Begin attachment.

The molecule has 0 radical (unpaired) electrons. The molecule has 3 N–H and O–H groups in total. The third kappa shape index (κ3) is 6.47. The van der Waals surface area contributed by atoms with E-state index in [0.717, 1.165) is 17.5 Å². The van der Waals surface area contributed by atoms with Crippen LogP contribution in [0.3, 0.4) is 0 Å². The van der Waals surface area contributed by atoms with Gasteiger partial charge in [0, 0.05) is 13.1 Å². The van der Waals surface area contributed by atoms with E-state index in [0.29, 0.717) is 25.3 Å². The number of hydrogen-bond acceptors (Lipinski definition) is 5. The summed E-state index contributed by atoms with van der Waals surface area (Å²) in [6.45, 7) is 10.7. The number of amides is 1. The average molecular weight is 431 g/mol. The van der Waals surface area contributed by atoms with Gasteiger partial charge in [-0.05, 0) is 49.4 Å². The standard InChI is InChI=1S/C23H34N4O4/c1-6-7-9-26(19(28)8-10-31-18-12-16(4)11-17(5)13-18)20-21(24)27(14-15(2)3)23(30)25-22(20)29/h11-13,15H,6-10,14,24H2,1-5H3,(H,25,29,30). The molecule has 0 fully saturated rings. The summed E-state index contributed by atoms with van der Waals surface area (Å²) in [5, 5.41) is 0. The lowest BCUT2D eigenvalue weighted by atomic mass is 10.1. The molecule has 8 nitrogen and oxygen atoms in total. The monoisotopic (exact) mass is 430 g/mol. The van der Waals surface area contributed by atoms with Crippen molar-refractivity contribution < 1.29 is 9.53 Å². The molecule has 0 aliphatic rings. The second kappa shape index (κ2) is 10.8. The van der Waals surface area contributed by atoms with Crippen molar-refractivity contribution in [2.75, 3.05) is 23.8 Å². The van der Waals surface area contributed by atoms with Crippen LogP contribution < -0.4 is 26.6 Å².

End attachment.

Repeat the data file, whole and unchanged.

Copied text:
The molecule has 0 radical (unpaired) electrons. The molecule has 3 N–H and O–H groups in total. The third kappa shape index (κ3) is 6.47. The van der Waals surface area contributed by atoms with E-state index in [0.717, 1.165) is 17.5 Å². The van der Waals surface area contributed by atoms with Crippen LogP contribution in [0.3, 0.4) is 0 Å². The van der Waals surface area contributed by atoms with Gasteiger partial charge in [0, 0.05) is 13.1 Å². The van der Waals surface area contributed by atoms with E-state index in [0.29, 0.717) is 25.3 Å². The number of hydrogen-bond acceptors (Lipinski definition) is 5. The summed E-state index contributed by atoms with van der Waals surface area (Å²) in [6.45, 7) is 10.7. The number of amides is 1. The average molecular weight is 431 g/mol. The van der Waals surface area contributed by atoms with Gasteiger partial charge in [-0.05, 0) is 49.4 Å². The standard InChI is InChI=1S/C23H34N4O4/c1-6-7-9-26(19(28)8-10-31-18-12-16(4)11-17(5)13-18)20-21(24)27(14-15(2)3)23(30)25-22(20)29/h11-13,15H,6-10,14,24H2,1-5H3,(H,25,29,30). The molecule has 0 fully saturated rings. The summed E-state index contributed by atoms with van der Waals surface area (Å²) in [5, 5.41) is 0. The lowest BCUT2D eigenvalue weighted by atomic mass is 10.1. The molecule has 8 nitrogen and oxygen atoms in total. The monoisotopic (exact) mass is 430 g/mol. The van der Waals surface area contributed by atoms with Crippen molar-refractivity contribution < 1.29 is 9.53 Å². The molecule has 0 aliphatic rings. The second kappa shape index (κ2) is 10.8. The van der Waals surface area contributed by atoms with Crippen molar-refractivity contribution in [2.75, 3.05) is 23.8 Å². The van der Waals surface area contributed by atoms with Crippen LogP contribution < -0.4 is 26.6 Å².